Series of articles on access to affordable medicines and generics
Can India still supply cheap medicines for the world? By Martin Khor
For millions of poor and sick people around the world, the Indian pharmaceutical industry has been something of a life-saver, thanks to its capacity to produce cheap generic versions of expensive patented drugs. However, some recent developments are threatening to undermine India’s role as the pharmacy of the developing world. Martin Khor explains.
Why generics? By Jayabalan Thambyappa and Mohamed Azmi Ahmad Hassali
There is much confusion and misconception about the nature and efficacy of generic medicines. The following piece seeks to dispel some common myths and fallacies.
An unhealthy future for the Indian pharmaceutical industry? By KM Gopakumar and MR Santhosh
In the following analysis of the Indian pharmaceutical industry, KM Gopakumar and MR Santhosh examine the many challenges facing the industry and the policy options open to the Indian government to avert an impending crisis in its capacity to continue the production of cheap generics.
The EU-India free trade agreement and access to medicines By Kajal Bhardwaj
The free trade agreement which India is negotiating with the European Union threatens to jettison some of the health safeguards in India’s patent legislation which make possible the production of cheap generic medicines. Kajal Bhardwaj identifies the draft treaty provisions which raise serious concern.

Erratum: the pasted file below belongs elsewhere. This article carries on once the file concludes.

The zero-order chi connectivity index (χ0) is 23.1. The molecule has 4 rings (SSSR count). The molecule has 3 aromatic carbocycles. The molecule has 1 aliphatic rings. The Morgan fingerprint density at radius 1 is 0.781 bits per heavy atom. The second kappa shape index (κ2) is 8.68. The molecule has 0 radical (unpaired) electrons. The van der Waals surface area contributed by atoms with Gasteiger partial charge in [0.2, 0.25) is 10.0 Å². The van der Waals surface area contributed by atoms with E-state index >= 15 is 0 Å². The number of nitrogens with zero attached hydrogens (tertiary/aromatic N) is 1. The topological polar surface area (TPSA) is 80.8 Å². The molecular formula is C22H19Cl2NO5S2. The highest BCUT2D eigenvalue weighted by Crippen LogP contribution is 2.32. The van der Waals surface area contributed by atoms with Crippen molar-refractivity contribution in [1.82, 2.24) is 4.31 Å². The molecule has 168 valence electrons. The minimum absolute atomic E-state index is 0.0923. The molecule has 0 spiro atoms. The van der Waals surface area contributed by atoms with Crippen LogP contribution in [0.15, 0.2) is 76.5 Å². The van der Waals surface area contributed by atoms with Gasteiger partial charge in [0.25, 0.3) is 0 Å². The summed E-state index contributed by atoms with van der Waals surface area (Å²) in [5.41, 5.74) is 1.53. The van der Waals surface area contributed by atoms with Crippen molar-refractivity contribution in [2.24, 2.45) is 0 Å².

‘Protect our medicines, our health, our lives’ By Ranja Sengupta
The EU-India Summit in February touched off protests by health activists and civil society groups both in India and around the world against the free trade agreement currently being negotiated between these parties. Ranja Sengupta reports.
ACTA: undemocratic, dangerous and wrong. By Charlie Harvey
The European Parliament will be voting later this year on an Anti-Counterfeiting Trade Agreement (ACTA) which blurs the distinction between counterfeit and generic medicines by requiring customs officials to treat generic medicines as if they were counterfeit goods and seize them. Despite strong protests by civil society activists, the agreement has already been signed by several EU members and a number of other countries.
The compulsory licence on sorafenib: A right step to ensure access to medicines.By KM Gopakumar
The decision by the Indian Patent Office to grant a local company a compulsory licence to produce a generic version of an anti-cancer drug patented by Bayer on the grounds that it was not available at a ‘reasonably affordable price’ is a major step to ensure access to medicines.
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